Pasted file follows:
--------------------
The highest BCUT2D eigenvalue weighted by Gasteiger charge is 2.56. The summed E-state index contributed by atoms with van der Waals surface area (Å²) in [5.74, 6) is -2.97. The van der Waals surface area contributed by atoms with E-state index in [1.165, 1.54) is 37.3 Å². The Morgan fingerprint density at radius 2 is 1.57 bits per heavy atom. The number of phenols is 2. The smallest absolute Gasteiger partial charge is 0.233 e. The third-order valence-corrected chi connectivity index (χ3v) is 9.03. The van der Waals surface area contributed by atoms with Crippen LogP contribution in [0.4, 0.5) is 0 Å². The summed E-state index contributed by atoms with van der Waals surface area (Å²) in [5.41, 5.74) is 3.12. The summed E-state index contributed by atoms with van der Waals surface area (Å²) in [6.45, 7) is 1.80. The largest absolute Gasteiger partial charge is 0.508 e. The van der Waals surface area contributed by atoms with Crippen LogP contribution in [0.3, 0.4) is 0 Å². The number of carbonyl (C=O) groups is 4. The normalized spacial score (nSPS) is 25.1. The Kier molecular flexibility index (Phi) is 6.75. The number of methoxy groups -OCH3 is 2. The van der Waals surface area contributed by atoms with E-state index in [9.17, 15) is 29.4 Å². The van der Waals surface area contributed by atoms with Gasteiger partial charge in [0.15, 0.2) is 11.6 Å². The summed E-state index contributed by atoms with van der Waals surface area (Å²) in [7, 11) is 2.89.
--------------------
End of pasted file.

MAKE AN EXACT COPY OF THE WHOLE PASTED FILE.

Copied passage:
The highest BCUT2D eigenvalue weighted by Gasteiger charge is 2.56. The summed E-state index contributed by atoms with van der Waals surface area (Å²) in [5.74, 6) is -2.97. The van der Waals surface area contributed by atoms with E-state index in [1.165, 1.54) is 37.3 Å². The Morgan fingerprint density at radius 2 is 1.57 bits per heavy atom. The number of phenols is 2. The smallest absolute Gasteiger partial charge is 0.233 e. The third-order valence-corrected chi connectivity index (χ3v) is 9.03. The van der Waals surface area contributed by atoms with Crippen LogP contribution in [0.4, 0.5) is 0 Å². The summed E-state index contributed by atoms with van der Waals surface area (Å²) in [5.41, 5.74) is 3.12. The summed E-state index contributed by atoms with van der Waals surface area (Å²) in [6.45, 7) is 1.80. The largest absolute Gasteiger partial charge is 0.508 e. The van der Waals surface area contributed by atoms with Crippen LogP contribution in [0.3, 0.4) is 0 Å². The number of carbonyl (C=O) groups is 4. The normalized spacial score (nSPS) is 25.1. The Kier molecular flexibility index (Phi) is 6.75. The number of methoxy groups -OCH3 is 2. The van der Waals surface area contributed by atoms with E-state index in [9.17, 15) is 29.4 Å². The van der Waals surface area contributed by atoms with Gasteiger partial charge in [0.15, 0.2) is 11.6 Å². The summed E-state index contributed by atoms with van der Waals surface area (Å²) in [7, 11) is 2.89.